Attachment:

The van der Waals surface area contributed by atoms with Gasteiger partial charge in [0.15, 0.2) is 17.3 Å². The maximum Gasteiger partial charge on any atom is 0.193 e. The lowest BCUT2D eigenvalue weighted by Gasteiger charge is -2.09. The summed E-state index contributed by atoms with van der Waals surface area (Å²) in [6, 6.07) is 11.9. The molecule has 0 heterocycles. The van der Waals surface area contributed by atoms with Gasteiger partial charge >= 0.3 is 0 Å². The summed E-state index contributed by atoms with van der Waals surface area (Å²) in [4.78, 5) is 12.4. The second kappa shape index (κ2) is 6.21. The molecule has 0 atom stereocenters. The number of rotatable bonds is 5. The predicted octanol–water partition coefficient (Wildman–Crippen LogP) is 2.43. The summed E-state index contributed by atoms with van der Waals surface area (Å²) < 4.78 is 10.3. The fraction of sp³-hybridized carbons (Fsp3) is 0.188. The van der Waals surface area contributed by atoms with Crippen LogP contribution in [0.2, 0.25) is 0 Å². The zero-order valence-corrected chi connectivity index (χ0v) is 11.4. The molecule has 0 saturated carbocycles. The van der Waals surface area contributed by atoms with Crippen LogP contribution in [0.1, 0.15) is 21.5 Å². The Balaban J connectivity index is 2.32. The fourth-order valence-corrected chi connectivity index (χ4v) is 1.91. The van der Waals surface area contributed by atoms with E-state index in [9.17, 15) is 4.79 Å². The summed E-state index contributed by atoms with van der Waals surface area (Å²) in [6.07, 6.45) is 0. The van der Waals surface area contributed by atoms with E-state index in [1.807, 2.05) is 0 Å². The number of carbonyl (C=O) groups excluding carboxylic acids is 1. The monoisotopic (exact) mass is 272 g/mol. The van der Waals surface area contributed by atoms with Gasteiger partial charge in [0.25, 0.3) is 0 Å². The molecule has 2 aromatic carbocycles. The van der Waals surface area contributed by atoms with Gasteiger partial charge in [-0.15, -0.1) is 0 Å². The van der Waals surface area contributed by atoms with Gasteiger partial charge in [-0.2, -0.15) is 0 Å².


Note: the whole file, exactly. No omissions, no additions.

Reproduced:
The van der Waals surface area contributed by atoms with Gasteiger partial charge in [0.15, 0.2) is 17.3 Å². The maximum Gasteiger partial charge on any atom is 0.193 e. The lowest BCUT2D eigenvalue weighted by Gasteiger charge is -2.09. The summed E-state index contributed by atoms with van der Waals surface area (Å²) in [6, 6.07) is 11.9. The molecule has 0 heterocycles. The van der Waals surface area contributed by atoms with Gasteiger partial charge >= 0.3 is 0 Å². The summed E-state index contributed by atoms with van der Waals surface area (Å²) in [4.78, 5) is 12.4. The second kappa shape index (κ2) is 6.21. The molecule has 0 atom stereocenters. The number of rotatable bonds is 5. The predicted octanol–water partition coefficient (Wildman–Crippen LogP) is 2.43. The summed E-state index contributed by atoms with van der Waals surface area (Å²) < 4.78 is 10.3. The fraction of sp³-hybridized carbons (Fsp3) is 0.188. The van der Waals surface area contributed by atoms with Crippen LogP contribution in [0.2, 0.25) is 0 Å². The zero-order valence-corrected chi connectivity index (χ0v) is 11.4. The molecule has 0 saturated carbocycles. The van der Waals surface area contributed by atoms with Crippen LogP contribution in [0.1, 0.15) is 21.5 Å². The Balaban J connectivity index is 2.32. The fourth-order valence-corrected chi connectivity index (χ4v) is 1.91. The van der Waals surface area contributed by atoms with E-state index in [9.17, 15) is 4.79 Å². The summed E-state index contributed by atoms with van der Waals surface area (Å²) in [6.07, 6.45) is 0. The van der Waals surface area contributed by atoms with E-state index in [1.807, 2.05) is 0 Å². The number of carbonyl (C=O) groups excluding carboxylic acids is 1. The monoisotopic (exact) mass is 272 g/mol. The van der Waals surface area contributed by atoms with Gasteiger partial charge in [0.25, 0.3) is 0 Å². The molecule has 2 aromatic carbocycles. The van der Waals surface area contributed by atoms with Gasteiger partial charge in [-0.15, -0.1) is 0 Å². The van der Waals surface area contributed by atoms with Gasteiger partial charge in [-0.2, -0.15) is 0 Å².